For all the attention on how downtown office buildings are being converted to apartments, or the potential addition of a residential skyscraper, the most significant apartment creation in Providence is happening in traditional neighborhoods.
Providence has 2,300 dwelling units in the pipeline, either in preapplication, under review or under construction, according to Robert Azar, the city’s deputy director of planning and zoning. Fewer than half of these units are downtown, he said.
Neighborhoods as diverse as Federal Hill, the East Side, Elmwood and Smith Hill have significant apartment projects under city review.
The City Plan Commission – which reviews significant development outside downtown – this month considered four new apartment buildings.
In most cases, Azar said, the new building proposals do not need any modification of zoning requirements. And many are located on commercial corridors within neighborhoods that were intended to attract more density.
Over the past five years, interest in Providence has soared among young professionals who want to live near their jobs. This, combined with strong demand for residential units in Providence, is driving the construction interest, said planning officials.
Unlike most downtown projects, the neighborhood buildings will not necessarily qualify for a standard city tax-stabilization agreement. The neighborhood TSA is aimed at projects that top out at $3 million.
“My impression, in talking to developers, is they see there is a demand for housing,” Azar said. “They’re building based on what they perceive the market to be. A lot of what they’re building is smaller units, studios and one-bedrooms.”
Five years ago, the city changed its zoning to attract more density to areas along commercial centers. The requirement for parking was reduced.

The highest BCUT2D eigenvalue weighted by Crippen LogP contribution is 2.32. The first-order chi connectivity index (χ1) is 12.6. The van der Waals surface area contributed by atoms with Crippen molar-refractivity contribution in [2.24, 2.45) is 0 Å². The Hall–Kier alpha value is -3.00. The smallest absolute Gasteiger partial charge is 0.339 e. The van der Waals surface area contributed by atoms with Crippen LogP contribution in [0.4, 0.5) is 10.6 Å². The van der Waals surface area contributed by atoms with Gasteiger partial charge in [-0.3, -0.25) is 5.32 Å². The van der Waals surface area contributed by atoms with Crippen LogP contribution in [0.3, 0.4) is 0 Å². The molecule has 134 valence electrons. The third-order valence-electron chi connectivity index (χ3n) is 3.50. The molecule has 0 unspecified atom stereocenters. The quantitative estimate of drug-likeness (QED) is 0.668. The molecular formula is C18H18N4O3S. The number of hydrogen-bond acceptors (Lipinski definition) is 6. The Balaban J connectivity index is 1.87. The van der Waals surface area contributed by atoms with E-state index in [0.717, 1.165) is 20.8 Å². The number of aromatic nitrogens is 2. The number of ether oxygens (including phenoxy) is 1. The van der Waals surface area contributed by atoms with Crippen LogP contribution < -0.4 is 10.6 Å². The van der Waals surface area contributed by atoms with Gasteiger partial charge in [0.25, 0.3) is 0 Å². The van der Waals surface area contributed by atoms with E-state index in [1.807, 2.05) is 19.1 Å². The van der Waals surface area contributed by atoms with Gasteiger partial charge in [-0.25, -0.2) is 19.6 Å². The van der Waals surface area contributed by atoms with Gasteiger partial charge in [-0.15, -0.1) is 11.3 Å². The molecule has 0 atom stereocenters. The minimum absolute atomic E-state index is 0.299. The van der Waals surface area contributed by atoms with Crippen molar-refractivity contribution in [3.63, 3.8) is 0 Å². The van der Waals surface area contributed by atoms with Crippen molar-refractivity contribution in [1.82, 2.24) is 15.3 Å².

Architect Christine West, chairwoman of the City Plan Commission, sees the uptick in development interest in apartment construction as a direct result of the zoning.
One of the most significant changes prioritized density, relieving pressure on developers to limit the number of apartments per building, which had resulted in buildings with larger, more-expensive units.
And the absence of more parking hasn’t had much pushback, she said.
“It is basically what we would call a market-based approach,” West said. “These are areas with access to a bus line, or a walkable neighborhood.”
For affected neighborhoods, new buildings are mostly seen as a welcome development. But the details matter.
Kari Lang, director of the West Broadway Neighborhood Association, said the neighbors in the Broadway and Armory districts are concerned about context, scale, height and quality of building design. And increasingly, about the diversity and affordability of the units.
“There is plenty of room for infill,” she said. “But we want the infill to be sensitive.”
Mary MacDonald is a PBN staff writer. Contact her at [email protected].
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